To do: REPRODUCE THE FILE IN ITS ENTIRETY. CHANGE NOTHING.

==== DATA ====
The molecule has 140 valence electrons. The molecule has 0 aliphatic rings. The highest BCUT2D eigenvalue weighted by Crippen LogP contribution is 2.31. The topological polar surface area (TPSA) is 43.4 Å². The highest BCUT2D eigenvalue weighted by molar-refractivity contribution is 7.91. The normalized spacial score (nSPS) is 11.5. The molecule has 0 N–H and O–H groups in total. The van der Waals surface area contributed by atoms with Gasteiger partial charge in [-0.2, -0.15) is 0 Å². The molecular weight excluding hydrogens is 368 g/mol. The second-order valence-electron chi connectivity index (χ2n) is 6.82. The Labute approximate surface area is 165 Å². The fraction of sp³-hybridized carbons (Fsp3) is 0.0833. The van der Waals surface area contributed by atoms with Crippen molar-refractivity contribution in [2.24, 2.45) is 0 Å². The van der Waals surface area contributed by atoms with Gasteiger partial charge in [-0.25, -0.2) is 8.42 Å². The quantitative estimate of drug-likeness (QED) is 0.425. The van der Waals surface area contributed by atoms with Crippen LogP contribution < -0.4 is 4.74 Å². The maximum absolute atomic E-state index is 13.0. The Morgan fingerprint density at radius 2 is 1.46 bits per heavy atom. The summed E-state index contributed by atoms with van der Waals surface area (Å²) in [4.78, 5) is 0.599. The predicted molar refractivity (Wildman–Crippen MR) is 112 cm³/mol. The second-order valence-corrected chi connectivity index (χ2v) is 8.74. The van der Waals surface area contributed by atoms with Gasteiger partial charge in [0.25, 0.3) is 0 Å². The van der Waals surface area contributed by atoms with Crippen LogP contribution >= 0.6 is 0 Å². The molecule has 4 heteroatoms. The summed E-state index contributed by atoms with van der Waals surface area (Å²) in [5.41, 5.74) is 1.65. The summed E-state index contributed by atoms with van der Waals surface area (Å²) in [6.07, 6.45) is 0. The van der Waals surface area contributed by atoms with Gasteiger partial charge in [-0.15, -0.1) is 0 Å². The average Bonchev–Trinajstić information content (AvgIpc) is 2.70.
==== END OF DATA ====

The molecule has 140 valence electrons. The molecule has 0 aliphatic rings. The highest BCUT2D eigenvalue weighted by Crippen LogP contribution is 2.31. The topological polar surface area (TPSA) is 43.4 Å². The highest BCUT2D eigenvalue weighted by molar-refractivity contribution is 7.91. The normalized spacial score (nSPS) is 11.5. The molecule has 0 N–H and O–H groups in total. The van der Waals surface area contributed by atoms with Gasteiger partial charge in [-0.2, -0.15) is 0 Å². The molecular weight excluding hydrogens is 368 g/mol. The second-order valence-electron chi connectivity index (χ2n) is 6.82. The Labute approximate surface area is 165 Å². The fraction of sp³-hybridized carbons (Fsp3) is 0.0833. The van der Waals surface area contributed by atoms with Crippen molar-refractivity contribution in [2.24, 2.45) is 0 Å². The van der Waals surface area contributed by atoms with Gasteiger partial charge in [-0.25, -0.2) is 8.42 Å². The quantitative estimate of drug-likeness (QED) is 0.425. The van der Waals surface area contributed by atoms with Crippen LogP contribution < -0.4 is 4.74 Å². The maximum absolute atomic E-state index is 13.0. The Morgan fingerprint density at radius 2 is 1.46 bits per heavy atom. The summed E-state index contributed by atoms with van der Waals surface area (Å²) in [4.78, 5) is 0.599. The predicted molar refractivity (Wildman–Crippen MR) is 112 cm³/mol. The second-order valence-corrected chi connectivity index (χ2v) is 8.74. The van der Waals surface area contributed by atoms with Gasteiger partial charge in [0.25, 0.3) is 0 Å². The van der Waals surface area contributed by atoms with Crippen LogP contribution >= 0.6 is 0 Å². The molecule has 4 heteroatoms. The summed E-state index contributed by atoms with van der Waals surface area (Å²) in [5.41, 5.74) is 1.65. The summed E-state index contributed by atoms with van der Waals surface area (Å²) in [6.07, 6.45) is 0. The van der Waals surface area contributed by atoms with Gasteiger partial charge in [-0.15, -0.1) is 0 Å². The average Bonchev–Trinajstić information content (AvgIpc) is 2.70.